Why don’t they teach kids how to study?

Groucho has started to think about careers – and she’s aiming high. “I want to be a doctor”

Dad Dancer has mixed feelings. On the one hand I swell with pride that she is growing up to be a confident young woman with lofty ambitions. But I also have some niggling worries. You hear all those horror stories about junior doctors’ working conditions – and it’s a lifetime of study. All the evidence to date suggests Groucho has a maximum concentration span of about five minutes.  I’m also a little bit suspicious that this newfound vocation has a lot to do with her love of Casualty and Holby City. Med school might not turn out quite as she expects.

At the end of the day though it’s her life and whatever she decides to do with it, I’ll support her all the way. But I want her to have plenty of options – and that means getting the grades. The new school year is well under way, the subject matter is getting trickier and it’s only going to get tougher.

Which has got me thinking: Whey don’t they teach kids how to study? There must be techniques, tips and tricks that will make the road ahead easier? Like when you join the gym and they start off with some kind of induction, showing you how to use the equipment properly. Surely the first thing we learn should be how to learn. Or to put it another way, how do you get the most gain from school, with the least pain? 

Like most of us I turn to Google. There’s tonnes of stuff out there, but one piece of video comes to the fore. It’s a lecture by an American psychology professor called Dr Marty Lobdell, called Study Less, Study Smart. It’s aimed at uni students but I think there’s a lot of stuff here that is good for all ages.  It’s about an hour long and if you want to watch here it is.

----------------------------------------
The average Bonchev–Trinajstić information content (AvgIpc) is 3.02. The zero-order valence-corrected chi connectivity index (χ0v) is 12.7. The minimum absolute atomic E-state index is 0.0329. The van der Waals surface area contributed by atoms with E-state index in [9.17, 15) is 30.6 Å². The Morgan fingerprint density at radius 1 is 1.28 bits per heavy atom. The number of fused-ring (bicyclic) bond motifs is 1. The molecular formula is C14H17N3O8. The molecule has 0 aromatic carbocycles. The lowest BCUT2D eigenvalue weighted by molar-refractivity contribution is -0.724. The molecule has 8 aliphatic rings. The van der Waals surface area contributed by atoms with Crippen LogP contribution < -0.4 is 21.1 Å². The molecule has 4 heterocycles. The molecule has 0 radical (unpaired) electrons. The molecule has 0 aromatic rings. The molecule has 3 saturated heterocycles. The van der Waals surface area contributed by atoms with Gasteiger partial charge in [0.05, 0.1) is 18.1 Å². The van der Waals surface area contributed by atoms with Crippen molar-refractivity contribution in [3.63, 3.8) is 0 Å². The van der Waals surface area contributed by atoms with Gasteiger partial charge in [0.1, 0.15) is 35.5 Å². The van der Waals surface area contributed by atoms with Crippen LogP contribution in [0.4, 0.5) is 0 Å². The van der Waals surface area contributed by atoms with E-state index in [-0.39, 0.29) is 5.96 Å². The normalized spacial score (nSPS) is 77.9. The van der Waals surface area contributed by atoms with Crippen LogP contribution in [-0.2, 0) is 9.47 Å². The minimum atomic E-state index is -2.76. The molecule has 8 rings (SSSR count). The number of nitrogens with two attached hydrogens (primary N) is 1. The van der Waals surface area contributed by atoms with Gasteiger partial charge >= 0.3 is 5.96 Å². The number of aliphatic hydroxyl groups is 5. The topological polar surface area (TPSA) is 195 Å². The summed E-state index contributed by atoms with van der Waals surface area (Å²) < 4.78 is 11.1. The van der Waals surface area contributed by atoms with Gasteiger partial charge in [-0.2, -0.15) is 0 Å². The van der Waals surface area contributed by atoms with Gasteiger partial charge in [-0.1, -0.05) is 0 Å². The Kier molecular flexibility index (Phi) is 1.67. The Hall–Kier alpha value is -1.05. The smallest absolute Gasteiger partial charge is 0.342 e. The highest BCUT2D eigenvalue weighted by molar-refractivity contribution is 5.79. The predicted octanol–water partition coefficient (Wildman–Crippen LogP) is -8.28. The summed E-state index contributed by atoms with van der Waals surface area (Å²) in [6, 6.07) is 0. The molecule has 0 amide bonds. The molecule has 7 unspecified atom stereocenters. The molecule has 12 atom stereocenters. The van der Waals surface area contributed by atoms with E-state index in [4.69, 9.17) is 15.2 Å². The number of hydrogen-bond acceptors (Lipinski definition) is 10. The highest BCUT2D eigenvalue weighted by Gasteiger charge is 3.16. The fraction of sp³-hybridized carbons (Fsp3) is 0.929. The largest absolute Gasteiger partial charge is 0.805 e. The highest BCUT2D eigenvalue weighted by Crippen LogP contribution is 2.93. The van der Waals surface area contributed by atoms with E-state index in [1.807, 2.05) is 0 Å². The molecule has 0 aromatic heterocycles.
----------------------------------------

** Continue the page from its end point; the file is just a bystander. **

But if you think life’s too short for that, I’ve managed to sum it up in about 300 words.

  • Study in 25-minute chunks – After this amount of time you stop taking much in. Take a break – it only needs to be five minutes. Step away from your desk. Give yourself a little reward, do something fun  – then after five minutes go back to work. You’ll be almost back to 100% efficiency again. When you’ve finished all your study sessions for the day, give yourself a big treat.
  • Create a study area – A place free from distractions. Bedrooms aren’t great – you associate the room with sleeping but if you have to study there, study at a desk, not in bed. Have a study lamp – turn it on when you’re studying, turn it off when you’re having a break – serves as a cue to get you into the studying mindset.
  • Are you trying to learn concepts or facts? – For concepts, try putting it in your own words, explain it to someone else, even your teddy bear if necessary. Student study groups are good. Use marker pens sparingly. Active learning is good – shut the book, write it down or say it in your own words.
  • Get enough sleep – it’s important in laying down memories.
  • Take notes during a class – but as soon as possible after the class, add to those notes, flesh them out. Maybe takes an extra 5 minutes.
  • Textbooks – SQRRR method.  Survey the whole chapter first, look at pictures etc and ask yourself Questions about the material. Read the chapter. Recite it. Review it again before you have a test.
  • For learning facts mnemonics are useful – There are different types. Acronyms – RADiO Right Atrium DeOxygenated blood. Coined sayings – Richard Of York Gave Battle In Vain. Interacting images. How do you remember that fat has 9 calories per gram – cats have nine lives, think of a fat cat.

Will this be useful? Only time will tell. I tried to get Groucho to watch the video she declared she was bored to death after ten minutes (maybe I was a little unfair to her when I said she had a concentration span of five).

Oh, and in the time it’s taken me to write up this blog her career choice has changed.

“I’m going to be a vet.”

 

 

 

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